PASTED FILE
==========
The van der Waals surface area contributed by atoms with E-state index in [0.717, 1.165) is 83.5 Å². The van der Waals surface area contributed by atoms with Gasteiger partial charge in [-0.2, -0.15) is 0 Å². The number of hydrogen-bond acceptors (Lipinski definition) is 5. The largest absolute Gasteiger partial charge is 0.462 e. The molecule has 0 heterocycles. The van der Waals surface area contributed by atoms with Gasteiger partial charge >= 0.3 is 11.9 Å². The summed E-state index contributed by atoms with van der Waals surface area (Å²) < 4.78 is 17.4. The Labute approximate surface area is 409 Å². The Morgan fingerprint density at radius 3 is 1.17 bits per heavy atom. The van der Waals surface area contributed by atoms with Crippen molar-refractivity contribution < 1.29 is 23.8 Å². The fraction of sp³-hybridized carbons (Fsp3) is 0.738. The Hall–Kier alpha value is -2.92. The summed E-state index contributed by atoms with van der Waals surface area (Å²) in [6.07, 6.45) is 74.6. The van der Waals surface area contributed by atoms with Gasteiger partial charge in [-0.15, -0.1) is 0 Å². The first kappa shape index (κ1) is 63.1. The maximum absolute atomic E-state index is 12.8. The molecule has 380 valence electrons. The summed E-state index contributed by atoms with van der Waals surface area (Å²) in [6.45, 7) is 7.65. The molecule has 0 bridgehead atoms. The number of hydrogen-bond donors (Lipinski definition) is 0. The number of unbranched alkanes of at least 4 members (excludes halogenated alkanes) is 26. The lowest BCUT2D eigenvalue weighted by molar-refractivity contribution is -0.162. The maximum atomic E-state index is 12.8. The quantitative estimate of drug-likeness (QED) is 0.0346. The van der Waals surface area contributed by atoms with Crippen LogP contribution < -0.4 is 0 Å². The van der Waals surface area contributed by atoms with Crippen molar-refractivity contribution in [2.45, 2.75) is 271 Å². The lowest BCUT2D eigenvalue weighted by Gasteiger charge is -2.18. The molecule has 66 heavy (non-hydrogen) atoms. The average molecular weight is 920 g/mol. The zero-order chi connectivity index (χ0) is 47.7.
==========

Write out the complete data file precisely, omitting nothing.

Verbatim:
The van der Waals surface area contributed by atoms with E-state index in [0.717, 1.165) is 83.5 Å². The van der Waals surface area contributed by atoms with Gasteiger partial charge in [-0.2, -0.15) is 0 Å². The number of hydrogen-bond acceptors (Lipinski definition) is 5. The largest absolute Gasteiger partial charge is 0.462 e. The molecule has 0 heterocycles. The van der Waals surface area contributed by atoms with Gasteiger partial charge >= 0.3 is 11.9 Å². The summed E-state index contributed by atoms with van der Waals surface area (Å²) < 4.78 is 17.4. The Labute approximate surface area is 409 Å². The Morgan fingerprint density at radius 3 is 1.17 bits per heavy atom. The van der Waals surface area contributed by atoms with Crippen molar-refractivity contribution < 1.29 is 23.8 Å². The fraction of sp³-hybridized carbons (Fsp3) is 0.738. The Hall–Kier alpha value is -2.92. The summed E-state index contributed by atoms with van der Waals surface area (Å²) in [6.07, 6.45) is 74.6. The van der Waals surface area contributed by atoms with Gasteiger partial charge in [-0.15, -0.1) is 0 Å². The first kappa shape index (κ1) is 63.1. The maximum absolute atomic E-state index is 12.8. The molecule has 380 valence electrons. The summed E-state index contributed by atoms with van der Waals surface area (Å²) in [6.45, 7) is 7.65. The molecule has 0 bridgehead atoms. The number of hydrogen-bond donors (Lipinski definition) is 0. The number of unbranched alkanes of at least 4 members (excludes halogenated alkanes) is 26. The lowest BCUT2D eigenvalue weighted by molar-refractivity contribution is -0.162. The maximum atomic E-state index is 12.8. The quantitative estimate of drug-likeness (QED) is 0.0346. The van der Waals surface area contributed by atoms with Crippen LogP contribution < -0.4 is 0 Å². The van der Waals surface area contributed by atoms with Crippen molar-refractivity contribution in [2.45, 2.75) is 271 Å². The lowest BCUT2D eigenvalue weighted by Gasteiger charge is -2.18. The molecule has 66 heavy (non-hydrogen) atoms. The average molecular weight is 920 g/mol. The zero-order chi connectivity index (χ0) is 47.7.